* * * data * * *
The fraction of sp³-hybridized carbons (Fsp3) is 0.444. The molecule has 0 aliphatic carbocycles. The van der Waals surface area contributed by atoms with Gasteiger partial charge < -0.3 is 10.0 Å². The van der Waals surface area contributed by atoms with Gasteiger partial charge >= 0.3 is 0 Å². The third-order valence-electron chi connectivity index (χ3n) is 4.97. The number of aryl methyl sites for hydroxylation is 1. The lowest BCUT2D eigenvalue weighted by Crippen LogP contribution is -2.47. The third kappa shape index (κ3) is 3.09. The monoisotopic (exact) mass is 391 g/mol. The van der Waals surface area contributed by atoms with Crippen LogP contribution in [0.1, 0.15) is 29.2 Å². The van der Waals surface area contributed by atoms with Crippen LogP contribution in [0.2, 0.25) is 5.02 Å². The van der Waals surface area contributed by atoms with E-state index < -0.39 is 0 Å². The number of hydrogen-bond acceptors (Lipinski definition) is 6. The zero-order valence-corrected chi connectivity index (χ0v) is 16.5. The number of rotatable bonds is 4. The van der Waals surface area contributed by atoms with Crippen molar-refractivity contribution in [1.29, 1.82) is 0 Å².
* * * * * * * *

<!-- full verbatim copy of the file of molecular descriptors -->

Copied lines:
The fraction of sp³-hybridized carbons (Fsp3) is 0.444. The molecule has 0 aliphatic carbocycles. The van der Waals surface area contributed by atoms with Gasteiger partial charge < -0.3 is 10.0 Å². The van der Waals surface area contributed by atoms with Gasteiger partial charge >= 0.3 is 0 Å². The third-order valence-electron chi connectivity index (χ3n) is 4.97. The number of aryl methyl sites for hydroxylation is 1. The lowest BCUT2D eigenvalue weighted by Crippen LogP contribution is -2.47. The third kappa shape index (κ3) is 3.09. The monoisotopic (exact) mass is 391 g/mol. The van der Waals surface area contributed by atoms with Crippen LogP contribution in [0.1, 0.15) is 29.2 Å². The van der Waals surface area contributed by atoms with Crippen LogP contribution in [0.2, 0.25) is 5.02 Å². The van der Waals surface area contributed by atoms with E-state index < -0.39 is 0 Å². The number of hydrogen-bond acceptors (Lipinski definition) is 6. The zero-order valence-corrected chi connectivity index (χ0v) is 16.5. The number of rotatable bonds is 4. The van der Waals surface area contributed by atoms with Crippen molar-refractivity contribution in [1.29, 1.82) is 0 Å².